While trying to troubleshoot an application connectivity issue today along with a developer I faced an interesting situation. We had to run a SELECT on a fairly large table to check for a particular value. The search query I wrote had 2 WHERE clauses in it. One a DATE column and another was a VARCHAR2. I ran my query as below.
SELECT * FROM TABLE WHERE NAME=’JOHN’ and DD_DATE < SYSDATE – 30;
To my surprise the developer just jumped in and said that your query isn’t efficient you have to use the DD_DATE column in the where clase first and the varchar field last. For a moment he caught me off-guard. He look the confidence out of me. I looked at him and confidently said it doesnt matter. But he was adamant and said it did matter. But i stuck to my point. After a lot of arguing and counter-arguing. Touche !! Yours truly came out on the top. Though I managed to convince him, I didnt have the answer to Why the Where clause order in a select statement doesnt matter. The gut feeling inside me and years of experience working on Oracle told me that the SQL statement is parsed as a whole by the engine. But i didnt have an exact answer; till ofcourse I came home and googled a bit. And I found the answer on ASK TOM blog as usual. Tom Kyte the expert in Oracle database explains why. I will quote him.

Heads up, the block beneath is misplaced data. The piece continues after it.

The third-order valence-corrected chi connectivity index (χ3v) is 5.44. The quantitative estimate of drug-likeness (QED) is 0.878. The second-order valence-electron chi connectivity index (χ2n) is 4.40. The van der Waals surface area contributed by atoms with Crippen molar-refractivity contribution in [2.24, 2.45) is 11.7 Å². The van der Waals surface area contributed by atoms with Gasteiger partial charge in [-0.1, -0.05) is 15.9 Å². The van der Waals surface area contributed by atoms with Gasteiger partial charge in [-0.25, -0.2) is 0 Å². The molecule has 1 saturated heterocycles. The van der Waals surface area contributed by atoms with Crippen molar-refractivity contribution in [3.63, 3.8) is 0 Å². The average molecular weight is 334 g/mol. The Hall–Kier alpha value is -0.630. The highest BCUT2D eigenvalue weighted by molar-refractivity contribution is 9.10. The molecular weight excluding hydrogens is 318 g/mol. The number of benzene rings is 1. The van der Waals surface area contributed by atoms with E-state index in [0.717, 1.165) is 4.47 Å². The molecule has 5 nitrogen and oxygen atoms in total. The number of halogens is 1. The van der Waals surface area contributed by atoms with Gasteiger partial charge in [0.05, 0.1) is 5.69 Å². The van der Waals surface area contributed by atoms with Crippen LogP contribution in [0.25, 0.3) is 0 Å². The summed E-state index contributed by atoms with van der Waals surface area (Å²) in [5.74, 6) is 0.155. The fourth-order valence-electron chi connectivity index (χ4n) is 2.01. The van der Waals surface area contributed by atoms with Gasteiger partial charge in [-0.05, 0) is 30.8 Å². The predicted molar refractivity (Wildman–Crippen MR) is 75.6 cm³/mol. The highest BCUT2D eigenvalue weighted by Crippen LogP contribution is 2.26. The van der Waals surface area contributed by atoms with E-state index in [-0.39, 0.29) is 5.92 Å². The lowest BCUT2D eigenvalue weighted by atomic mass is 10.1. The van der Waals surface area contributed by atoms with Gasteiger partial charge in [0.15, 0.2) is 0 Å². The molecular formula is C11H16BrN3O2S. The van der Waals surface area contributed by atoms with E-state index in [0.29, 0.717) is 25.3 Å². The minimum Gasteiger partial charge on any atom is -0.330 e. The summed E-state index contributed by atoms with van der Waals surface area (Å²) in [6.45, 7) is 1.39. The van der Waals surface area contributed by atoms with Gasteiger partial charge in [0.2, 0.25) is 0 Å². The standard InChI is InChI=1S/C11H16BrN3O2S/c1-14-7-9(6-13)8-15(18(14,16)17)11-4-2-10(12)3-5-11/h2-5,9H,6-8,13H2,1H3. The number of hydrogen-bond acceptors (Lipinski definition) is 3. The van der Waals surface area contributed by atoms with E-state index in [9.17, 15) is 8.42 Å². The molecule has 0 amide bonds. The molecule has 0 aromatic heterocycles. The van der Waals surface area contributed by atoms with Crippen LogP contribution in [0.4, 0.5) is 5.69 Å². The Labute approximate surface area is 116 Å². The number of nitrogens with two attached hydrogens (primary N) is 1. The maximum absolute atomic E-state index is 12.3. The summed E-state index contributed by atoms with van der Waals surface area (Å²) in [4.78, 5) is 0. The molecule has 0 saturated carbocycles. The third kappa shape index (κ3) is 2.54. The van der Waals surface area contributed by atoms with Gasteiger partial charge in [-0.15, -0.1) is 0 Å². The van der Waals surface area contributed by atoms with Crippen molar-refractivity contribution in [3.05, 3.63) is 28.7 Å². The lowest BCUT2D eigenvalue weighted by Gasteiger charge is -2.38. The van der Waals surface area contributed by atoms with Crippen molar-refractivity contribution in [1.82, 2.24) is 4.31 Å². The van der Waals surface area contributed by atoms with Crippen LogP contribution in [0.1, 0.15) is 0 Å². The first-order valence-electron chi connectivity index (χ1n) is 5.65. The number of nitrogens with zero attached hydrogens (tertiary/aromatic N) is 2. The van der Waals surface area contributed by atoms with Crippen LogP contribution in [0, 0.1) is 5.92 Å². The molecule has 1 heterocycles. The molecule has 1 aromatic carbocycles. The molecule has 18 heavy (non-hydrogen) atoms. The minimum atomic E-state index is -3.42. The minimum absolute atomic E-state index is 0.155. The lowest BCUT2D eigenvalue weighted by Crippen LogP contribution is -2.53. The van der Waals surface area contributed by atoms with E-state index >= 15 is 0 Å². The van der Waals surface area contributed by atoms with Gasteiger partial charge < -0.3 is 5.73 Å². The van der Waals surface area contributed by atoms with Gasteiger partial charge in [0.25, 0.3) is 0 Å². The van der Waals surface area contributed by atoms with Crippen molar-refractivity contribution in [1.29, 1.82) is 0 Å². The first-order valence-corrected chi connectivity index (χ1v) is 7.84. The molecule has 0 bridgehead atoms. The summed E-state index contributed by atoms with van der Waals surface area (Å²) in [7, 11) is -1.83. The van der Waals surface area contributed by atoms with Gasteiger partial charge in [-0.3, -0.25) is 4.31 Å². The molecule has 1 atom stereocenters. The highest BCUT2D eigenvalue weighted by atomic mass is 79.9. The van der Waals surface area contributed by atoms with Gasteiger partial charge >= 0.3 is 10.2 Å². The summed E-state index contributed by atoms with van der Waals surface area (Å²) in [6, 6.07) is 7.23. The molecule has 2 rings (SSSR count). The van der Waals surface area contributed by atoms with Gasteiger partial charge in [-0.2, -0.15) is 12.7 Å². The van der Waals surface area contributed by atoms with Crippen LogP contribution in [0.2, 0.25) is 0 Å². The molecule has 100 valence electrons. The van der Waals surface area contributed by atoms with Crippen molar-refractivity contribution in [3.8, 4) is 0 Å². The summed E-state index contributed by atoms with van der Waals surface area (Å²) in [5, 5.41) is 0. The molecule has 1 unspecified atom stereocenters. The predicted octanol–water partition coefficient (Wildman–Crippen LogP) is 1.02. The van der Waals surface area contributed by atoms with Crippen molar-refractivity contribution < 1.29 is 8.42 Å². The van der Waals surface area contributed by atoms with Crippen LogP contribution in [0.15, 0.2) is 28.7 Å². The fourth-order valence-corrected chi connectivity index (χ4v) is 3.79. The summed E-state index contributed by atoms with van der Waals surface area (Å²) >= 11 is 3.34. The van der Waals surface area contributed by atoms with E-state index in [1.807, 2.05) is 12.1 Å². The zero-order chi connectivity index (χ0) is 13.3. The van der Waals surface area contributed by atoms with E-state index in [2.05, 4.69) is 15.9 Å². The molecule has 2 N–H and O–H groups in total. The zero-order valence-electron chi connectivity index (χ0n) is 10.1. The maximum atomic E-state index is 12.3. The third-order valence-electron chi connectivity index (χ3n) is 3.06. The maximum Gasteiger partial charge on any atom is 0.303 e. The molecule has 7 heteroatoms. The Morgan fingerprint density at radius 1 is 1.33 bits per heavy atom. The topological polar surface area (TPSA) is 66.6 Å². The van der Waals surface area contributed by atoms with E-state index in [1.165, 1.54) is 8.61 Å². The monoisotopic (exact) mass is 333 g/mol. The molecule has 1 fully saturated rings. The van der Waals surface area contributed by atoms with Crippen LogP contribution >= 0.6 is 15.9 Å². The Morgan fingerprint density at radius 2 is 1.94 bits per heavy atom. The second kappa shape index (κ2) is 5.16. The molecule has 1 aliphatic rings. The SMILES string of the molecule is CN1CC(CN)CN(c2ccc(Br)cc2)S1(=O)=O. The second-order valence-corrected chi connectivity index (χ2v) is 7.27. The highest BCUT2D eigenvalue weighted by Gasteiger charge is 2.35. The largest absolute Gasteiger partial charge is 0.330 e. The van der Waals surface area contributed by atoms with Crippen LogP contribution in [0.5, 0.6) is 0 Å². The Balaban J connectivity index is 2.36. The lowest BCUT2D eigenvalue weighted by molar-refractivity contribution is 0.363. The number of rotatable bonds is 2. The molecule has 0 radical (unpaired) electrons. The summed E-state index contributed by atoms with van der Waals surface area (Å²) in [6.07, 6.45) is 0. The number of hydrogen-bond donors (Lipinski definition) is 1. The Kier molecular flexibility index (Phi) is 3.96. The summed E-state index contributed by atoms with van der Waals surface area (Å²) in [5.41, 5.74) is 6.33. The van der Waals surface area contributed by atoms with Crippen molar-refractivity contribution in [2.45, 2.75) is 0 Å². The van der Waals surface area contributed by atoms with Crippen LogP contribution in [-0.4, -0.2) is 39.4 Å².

The cost based optimizer is rather insensitive to the ordering of where clauses, it assigns costs in order to determine what to do first and how to do things.
The old unsupported rule based optimizer was sensitive to the ordering, but not so the CBO.
Will I guarantee the SAME EXACT PLAN based on predicates in different order with the CBO? No – ties (operations that are computed to take the same/similar amount of work) could result in different plans given different predicates.
But in short, as a SQL coder – you should put the predicate in an order that makes sense to you, makes the query more readable.
So what that means is that the order in the where clause has nothing to do with how fast the query will execute. The cost-based optimizer ignores the order of the predicates and parses the query as a whole.
Well that proves two things, experience counts for something and developers as usual dont get along to well with DBA’s 😀